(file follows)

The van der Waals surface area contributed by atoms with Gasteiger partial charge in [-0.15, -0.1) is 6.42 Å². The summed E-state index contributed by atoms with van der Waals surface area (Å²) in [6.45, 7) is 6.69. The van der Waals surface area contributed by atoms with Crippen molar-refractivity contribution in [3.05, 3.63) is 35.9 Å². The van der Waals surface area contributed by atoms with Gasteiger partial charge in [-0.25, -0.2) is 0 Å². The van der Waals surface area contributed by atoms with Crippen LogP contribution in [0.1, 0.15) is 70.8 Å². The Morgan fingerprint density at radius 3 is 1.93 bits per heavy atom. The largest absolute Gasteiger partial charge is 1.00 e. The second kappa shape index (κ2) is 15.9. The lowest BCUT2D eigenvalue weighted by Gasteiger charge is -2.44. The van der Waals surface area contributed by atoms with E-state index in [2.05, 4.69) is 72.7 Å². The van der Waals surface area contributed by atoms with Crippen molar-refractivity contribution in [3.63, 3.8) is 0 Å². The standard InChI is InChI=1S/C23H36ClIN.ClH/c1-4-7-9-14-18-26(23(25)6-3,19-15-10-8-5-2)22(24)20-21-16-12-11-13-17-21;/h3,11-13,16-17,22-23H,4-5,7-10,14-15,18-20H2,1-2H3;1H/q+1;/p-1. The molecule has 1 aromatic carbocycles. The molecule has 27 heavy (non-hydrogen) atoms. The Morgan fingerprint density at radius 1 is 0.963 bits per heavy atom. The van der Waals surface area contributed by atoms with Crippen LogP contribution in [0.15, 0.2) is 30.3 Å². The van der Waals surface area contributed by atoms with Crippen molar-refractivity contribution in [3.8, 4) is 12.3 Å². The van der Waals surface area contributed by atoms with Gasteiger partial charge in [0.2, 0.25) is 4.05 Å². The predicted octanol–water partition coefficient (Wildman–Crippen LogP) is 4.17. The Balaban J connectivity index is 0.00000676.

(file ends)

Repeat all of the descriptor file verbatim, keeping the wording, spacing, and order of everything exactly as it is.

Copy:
The van der Waals surface area contributed by atoms with Gasteiger partial charge in [-0.15, -0.1) is 6.42 Å². The summed E-state index contributed by atoms with van der Waals surface area (Å²) in [6.45, 7) is 6.69. The van der Waals surface area contributed by atoms with Crippen molar-refractivity contribution in [3.05, 3.63) is 35.9 Å². The van der Waals surface area contributed by atoms with Gasteiger partial charge in [-0.25, -0.2) is 0 Å². The van der Waals surface area contributed by atoms with Crippen LogP contribution in [0.1, 0.15) is 70.8 Å². The Morgan fingerprint density at radius 3 is 1.93 bits per heavy atom. The largest absolute Gasteiger partial charge is 1.00 e. The second kappa shape index (κ2) is 15.9. The lowest BCUT2D eigenvalue weighted by Gasteiger charge is -2.44. The van der Waals surface area contributed by atoms with E-state index in [2.05, 4.69) is 72.7 Å². The van der Waals surface area contributed by atoms with Crippen molar-refractivity contribution in [3.63, 3.8) is 0 Å². The standard InChI is InChI=1S/C23H36ClIN.ClH/c1-4-7-9-14-18-26(23(25)6-3,19-15-10-8-5-2)22(24)20-21-16-12-11-13-17-21;/h3,11-13,16-17,22-23H,4-5,7-10,14-15,18-20H2,1-2H3;1H/q+1;/p-1. The molecule has 1 aromatic carbocycles. The molecule has 27 heavy (non-hydrogen) atoms. The Morgan fingerprint density at radius 1 is 0.963 bits per heavy atom. The van der Waals surface area contributed by atoms with Crippen LogP contribution in [0.15, 0.2) is 30.3 Å². The van der Waals surface area contributed by atoms with Crippen molar-refractivity contribution in [3.8, 4) is 12.3 Å². The van der Waals surface area contributed by atoms with Gasteiger partial charge in [0.2, 0.25) is 4.05 Å². The predicted octanol–water partition coefficient (Wildman–Crippen LogP) is 4.17. The Balaban J connectivity index is 0.00000676.